Who is a Child Care Provider?
A Child Care provider is a person, group, or institution that cares for children between the ages of 0-15 years with whom they are not related, for any period of time.
Child Care providers play an important role in the early development and education of children. There is a high demand for their services from parents across the United States who needs responsible caregivers to watch over their children while they are away.
Pennsylvania’s laws require that daycare providers be licensed by relevant state departments to operate within its territory. Licensing allows the State to enforce best practices and safety standards for the children to be cared for in those facilities and for the staff that runs them.
Licensing rules may differ slightly depending on the type of daycare facility being set up. Caregivers need to know what kind of Child Care service they will be operating so that they can determine what rules apply to them.
Types of Child Care Facilities
Some caregivers are either affiliated with or sponsored by other institutions, such as workplaces and religious places of worship. A large number are independent organizations, which are either run from the founder’s home or operate in commercial property, i.e., not the founder’s home address.
Child Care facilities are typically divided into the following groups:
- In-home family care
- Group Child Care
- Center-based Child Care
These different caregiving models are explained below.
In-Home Family Care
This refers to a Child Care business that is operated in the provider’s home and caters to children who are not related to the provider. An in-home family caregiver should also meet these conditions:
- They should be located in a single-family or two-family residence
- The facility will be operated by the homeowner or a tenant with authorization by the owner.
- Only one staff member is required to run a family Child Care home
- The caregiver caters to between 4 and 6 children. Exceptions may allow them to care for up to 12. However, there is a much lower limit for the numbers they can take in certain areas. For instance, the 6th, 9th, and 10th city councils of Philadelphia only permit home family care to take on a maximum of 4 children.
- The caregiver can tend to any number of children who are their relatives within their facility, in addition to the non-relatives mentioned above. A ‘relative’ in this context refers to the providers’ child, grandchild, stepchild, or foster child.
- In-home family care is preferred by parents who want their children to be cared for in a homely environment.
Group Child Care
In the Group Child Care model, care is provided for between 7 and 12 children who are not related to the operator, in a location that is not the operator’s home. Special exemptions may be obtained, which allow the provider to run the Group Child Care business in a residential building.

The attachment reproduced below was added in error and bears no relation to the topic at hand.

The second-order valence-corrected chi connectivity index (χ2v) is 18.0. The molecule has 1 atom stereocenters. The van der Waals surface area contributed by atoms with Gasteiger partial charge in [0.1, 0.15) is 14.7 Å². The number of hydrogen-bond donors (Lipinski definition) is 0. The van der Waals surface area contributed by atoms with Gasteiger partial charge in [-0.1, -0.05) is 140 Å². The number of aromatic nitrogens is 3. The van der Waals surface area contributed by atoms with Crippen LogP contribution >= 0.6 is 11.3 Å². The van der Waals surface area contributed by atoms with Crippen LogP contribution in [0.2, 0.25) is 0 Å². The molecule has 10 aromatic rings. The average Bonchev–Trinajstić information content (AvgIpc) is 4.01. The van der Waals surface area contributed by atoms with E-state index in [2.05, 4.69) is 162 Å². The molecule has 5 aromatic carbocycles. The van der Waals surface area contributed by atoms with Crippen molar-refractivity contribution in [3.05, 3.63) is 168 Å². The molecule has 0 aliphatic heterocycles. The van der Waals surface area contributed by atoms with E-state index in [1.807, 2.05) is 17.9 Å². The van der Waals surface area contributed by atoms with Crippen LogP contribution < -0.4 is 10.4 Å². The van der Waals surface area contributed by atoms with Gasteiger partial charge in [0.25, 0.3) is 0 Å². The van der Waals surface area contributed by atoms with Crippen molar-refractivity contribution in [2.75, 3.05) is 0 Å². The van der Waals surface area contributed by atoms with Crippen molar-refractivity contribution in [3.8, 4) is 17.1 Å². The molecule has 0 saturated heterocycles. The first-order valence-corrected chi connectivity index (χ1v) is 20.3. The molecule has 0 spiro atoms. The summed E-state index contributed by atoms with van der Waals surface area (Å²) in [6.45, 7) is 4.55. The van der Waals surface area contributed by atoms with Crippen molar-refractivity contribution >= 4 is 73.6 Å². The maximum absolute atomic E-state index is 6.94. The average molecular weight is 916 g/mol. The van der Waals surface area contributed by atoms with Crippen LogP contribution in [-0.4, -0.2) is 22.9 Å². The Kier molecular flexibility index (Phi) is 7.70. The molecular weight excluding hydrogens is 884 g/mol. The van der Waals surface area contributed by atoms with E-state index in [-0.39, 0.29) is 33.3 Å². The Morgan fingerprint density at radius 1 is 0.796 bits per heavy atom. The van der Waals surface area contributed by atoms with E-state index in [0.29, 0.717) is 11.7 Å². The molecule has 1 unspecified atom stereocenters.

There are a few other things to note about Group Child Care:
- Group care may also be allowed to operate in commercial properties.
- Some districts, e.g., Districts 6, 9, and 10 of Philadelphia, limit Group Child Care from taking on more than six children that are non-relatives of the operator.
- Pennsylvania’s staff to child ratio for Group Child Care is 1:4 if the children are a year old or less, and 1:5 if they are between 1 and 2 years old. Children aged 2-3 will require a ratio of 1:6; if they are older than 3, the ratio will be 1:10. When the ages are mixed, the age of the youngest child determines the ratio to be adopted. Centers-based Child Care
A Child Care Center caters to 13 or more children in a commercial property. These centers also tend to have more staff than the other Child Care units.
- Pennsylvania law requires that staff at Center Based Child Care facilities be older than 18, and trained in CPR, fire safety, and first aid. Volunteers at the center should be at least 16 years old and be directly supervised always.
- The staff to child ratio for children 0-1-year-old is 1:4. It is 1:5 for 1-2-year-olds, and 1:6 for 2-3-year-olds, with a maximum of 12 children. Note that groups of children aged between 3 and the time they will be getting into kindergarten should have not more than 20 individuals.
Initial Steps to Take: Budgeting and Finance
Persons intending to set up a Child Care business will want to be certain that they have the resources to begin. They can start by doing the following:
- Drawing up a list of things they will need to run a Child Care facility from the beginning.
- Drafting a preliminary budget based on the cost of items listed.
- Considering the financing sources available to them.
There will be spending on more items than just the bare minimum required to start up. Operators will have to cover the costs of running the business on a daily basis before it generates enough to sustain itself.
Startup costs include expenses on classroom, office, and playground equipment, licensing and application fees, utility connections, staff training, land property tax, and insurance. Operational expenses include rent or mortgage, payroll, equipment replacement, and utilities. Prospective Child Care providers may cover some of these initial costs through their savings, small business loans, or other financing options.
The Licensing Process
As explained earlier, each type of Child Care organization has to undertake a different licensing or registration process. Accordingly, the steps to getting a license will be discussed under each type of Child Care recognized by the laws of Pennsylvania that concern it.